Upcoming Field Course- Science and Restoration on Unstable Terrain
Join us for a 5-day field course exploring the scientific and practical challenges of stream restoration in the unstable terrain of the Mattole River and its watershed. Daily lectures, discussion, and field tours to field sites (including restoration projects) cover a range of topics including geomorphologic processes, salmonid habitat restoration, in-stream flow enhancement, and Mediterranean river ecology.
The Mattole River flows through an exceptionally dynamic landscape on Humboldt County’s Lost Coast. Salmon historically thrived here despite periodic disturbances from earthquakes and intense storms, but massive clear-cutting in the mid-20th century set the stage for widespread loss of habitat resulting from accelerated erosion, excessive suspended fine sediment loads, channel siltation and aggradation. The river and its basin have been naturally recovering since, encouraged by habitat restoration projects. The Mattole is an excellent setting in which to observe interactions among physical, ecological and social systems, with a strong data set from extensive citizen monitoring.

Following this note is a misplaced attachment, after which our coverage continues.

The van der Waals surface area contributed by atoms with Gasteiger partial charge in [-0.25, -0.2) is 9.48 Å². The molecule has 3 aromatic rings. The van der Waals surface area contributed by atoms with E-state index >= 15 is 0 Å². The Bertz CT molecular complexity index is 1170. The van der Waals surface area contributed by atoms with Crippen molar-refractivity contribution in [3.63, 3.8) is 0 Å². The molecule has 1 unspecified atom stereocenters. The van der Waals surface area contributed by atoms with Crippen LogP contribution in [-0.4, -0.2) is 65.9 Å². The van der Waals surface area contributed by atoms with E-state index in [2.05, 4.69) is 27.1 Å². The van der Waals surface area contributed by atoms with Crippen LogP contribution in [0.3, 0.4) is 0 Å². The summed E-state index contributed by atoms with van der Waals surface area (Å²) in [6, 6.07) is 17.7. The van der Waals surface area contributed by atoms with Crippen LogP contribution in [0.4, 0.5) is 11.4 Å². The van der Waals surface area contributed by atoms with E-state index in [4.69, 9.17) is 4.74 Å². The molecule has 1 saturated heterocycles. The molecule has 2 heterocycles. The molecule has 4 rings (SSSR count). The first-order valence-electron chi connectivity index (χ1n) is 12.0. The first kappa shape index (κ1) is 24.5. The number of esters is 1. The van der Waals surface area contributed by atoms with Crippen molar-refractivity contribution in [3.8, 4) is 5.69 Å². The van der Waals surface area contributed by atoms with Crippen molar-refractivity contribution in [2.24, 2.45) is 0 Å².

The course is taught by experts with experience ranging from the local to regional to global: Matt Kondolf (UC Berkeley), Danny Hagans (Pacific Watershed Associates), Alison Purcell O’Dowd (Humboldt State U), Tommy Williams (NOAA Fisheries), Tasha McKee (Sanctuary Forest), Sam Flanagan (BLM), Drew Barber (Mattole Salmon Group, MSG), John Williams (Mattole Restoration Council, MRC), and Nathan Queener (MSG and MRC).